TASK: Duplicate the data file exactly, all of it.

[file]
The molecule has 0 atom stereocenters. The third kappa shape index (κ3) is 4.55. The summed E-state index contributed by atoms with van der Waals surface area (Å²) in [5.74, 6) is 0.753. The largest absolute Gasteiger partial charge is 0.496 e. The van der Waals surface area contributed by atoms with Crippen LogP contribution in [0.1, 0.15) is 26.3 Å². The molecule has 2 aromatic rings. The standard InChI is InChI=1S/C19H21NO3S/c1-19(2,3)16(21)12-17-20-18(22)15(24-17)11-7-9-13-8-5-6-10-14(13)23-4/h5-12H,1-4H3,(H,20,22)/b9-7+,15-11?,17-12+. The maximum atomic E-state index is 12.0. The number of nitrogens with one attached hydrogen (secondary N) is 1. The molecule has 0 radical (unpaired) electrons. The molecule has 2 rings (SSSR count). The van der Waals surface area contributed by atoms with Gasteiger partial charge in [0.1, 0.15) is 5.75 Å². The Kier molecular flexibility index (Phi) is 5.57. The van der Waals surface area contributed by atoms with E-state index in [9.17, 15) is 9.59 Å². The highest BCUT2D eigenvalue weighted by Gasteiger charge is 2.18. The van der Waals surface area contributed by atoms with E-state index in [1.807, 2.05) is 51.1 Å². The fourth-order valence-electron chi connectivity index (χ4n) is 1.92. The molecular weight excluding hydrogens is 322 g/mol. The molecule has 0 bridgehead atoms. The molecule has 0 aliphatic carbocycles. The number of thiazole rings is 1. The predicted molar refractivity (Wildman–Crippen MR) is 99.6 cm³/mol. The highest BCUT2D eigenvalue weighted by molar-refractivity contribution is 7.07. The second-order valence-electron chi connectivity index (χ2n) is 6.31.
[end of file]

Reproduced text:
The molecule has 0 atom stereocenters. The third kappa shape index (κ3) is 4.55. The summed E-state index contributed by atoms with van der Waals surface area (Å²) in [5.74, 6) is 0.753. The largest absolute Gasteiger partial charge is 0.496 e. The van der Waals surface area contributed by atoms with Crippen LogP contribution in [0.1, 0.15) is 26.3 Å². The molecule has 2 aromatic rings. The standard InChI is InChI=1S/C19H21NO3S/c1-19(2,3)16(21)12-17-20-18(22)15(24-17)11-7-9-13-8-5-6-10-14(13)23-4/h5-12H,1-4H3,(H,20,22)/b9-7+,15-11?,17-12+. The maximum atomic E-state index is 12.0. The number of nitrogens with one attached hydrogen (secondary N) is 1. The molecule has 0 radical (unpaired) electrons. The molecule has 2 rings (SSSR count). The van der Waals surface area contributed by atoms with Gasteiger partial charge in [0.1, 0.15) is 5.75 Å². The Kier molecular flexibility index (Phi) is 5.57. The van der Waals surface area contributed by atoms with E-state index in [9.17, 15) is 9.59 Å². The highest BCUT2D eigenvalue weighted by Gasteiger charge is 2.18. The van der Waals surface area contributed by atoms with E-state index in [1.807, 2.05) is 51.1 Å². The fourth-order valence-electron chi connectivity index (χ4n) is 1.92. The molecular weight excluding hydrogens is 322 g/mol. The molecule has 0 bridgehead atoms. The molecule has 0 aliphatic carbocycles. The number of thiazole rings is 1. The predicted molar refractivity (Wildman–Crippen MR) is 99.6 cm³/mol. The highest BCUT2D eigenvalue weighted by molar-refractivity contribution is 7.07. The second-order valence-electron chi connectivity index (χ2n) is 6.31.